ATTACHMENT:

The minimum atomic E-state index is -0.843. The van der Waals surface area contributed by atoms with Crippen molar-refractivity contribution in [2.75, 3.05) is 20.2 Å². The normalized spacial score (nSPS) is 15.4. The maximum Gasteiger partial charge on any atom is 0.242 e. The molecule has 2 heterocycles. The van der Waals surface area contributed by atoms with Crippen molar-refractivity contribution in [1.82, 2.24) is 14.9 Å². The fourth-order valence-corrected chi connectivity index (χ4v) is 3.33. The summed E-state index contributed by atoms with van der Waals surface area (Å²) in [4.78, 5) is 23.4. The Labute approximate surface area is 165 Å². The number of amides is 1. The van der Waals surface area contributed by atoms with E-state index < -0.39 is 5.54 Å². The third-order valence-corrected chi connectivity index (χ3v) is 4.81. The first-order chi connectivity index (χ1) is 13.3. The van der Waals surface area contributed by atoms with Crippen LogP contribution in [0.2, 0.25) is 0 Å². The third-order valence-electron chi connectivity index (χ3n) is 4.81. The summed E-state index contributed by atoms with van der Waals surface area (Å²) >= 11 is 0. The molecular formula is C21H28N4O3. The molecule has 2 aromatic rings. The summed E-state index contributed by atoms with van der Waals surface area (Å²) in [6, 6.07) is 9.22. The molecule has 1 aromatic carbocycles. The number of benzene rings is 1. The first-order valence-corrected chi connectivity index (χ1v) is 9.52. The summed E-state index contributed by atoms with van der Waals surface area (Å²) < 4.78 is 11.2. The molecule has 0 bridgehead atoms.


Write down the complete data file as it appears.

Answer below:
The minimum atomic E-state index is -0.843. The van der Waals surface area contributed by atoms with Crippen molar-refractivity contribution in [2.75, 3.05) is 20.2 Å². The normalized spacial score (nSPS) is 15.4. The maximum Gasteiger partial charge on any atom is 0.242 e. The molecule has 2 heterocycles. The van der Waals surface area contributed by atoms with Crippen molar-refractivity contribution in [1.82, 2.24) is 14.9 Å². The fourth-order valence-corrected chi connectivity index (χ4v) is 3.33. The summed E-state index contributed by atoms with van der Waals surface area (Å²) in [4.78, 5) is 23.4. The Labute approximate surface area is 165 Å². The number of amides is 1. The van der Waals surface area contributed by atoms with E-state index < -0.39 is 5.54 Å². The third-order valence-corrected chi connectivity index (χ3v) is 4.81. The first-order chi connectivity index (χ1) is 13.3. The van der Waals surface area contributed by atoms with Crippen LogP contribution in [0.2, 0.25) is 0 Å². The third-order valence-electron chi connectivity index (χ3n) is 4.81. The summed E-state index contributed by atoms with van der Waals surface area (Å²) >= 11 is 0. The molecular formula is C21H28N4O3. The molecule has 2 aromatic rings. The summed E-state index contributed by atoms with van der Waals surface area (Å²) in [6, 6.07) is 9.22. The molecule has 1 aromatic carbocycles. The number of benzene rings is 1. The first-order valence-corrected chi connectivity index (χ1v) is 9.52. The summed E-state index contributed by atoms with van der Waals surface area (Å²) < 4.78 is 11.2. The molecule has 0 bridgehead atoms.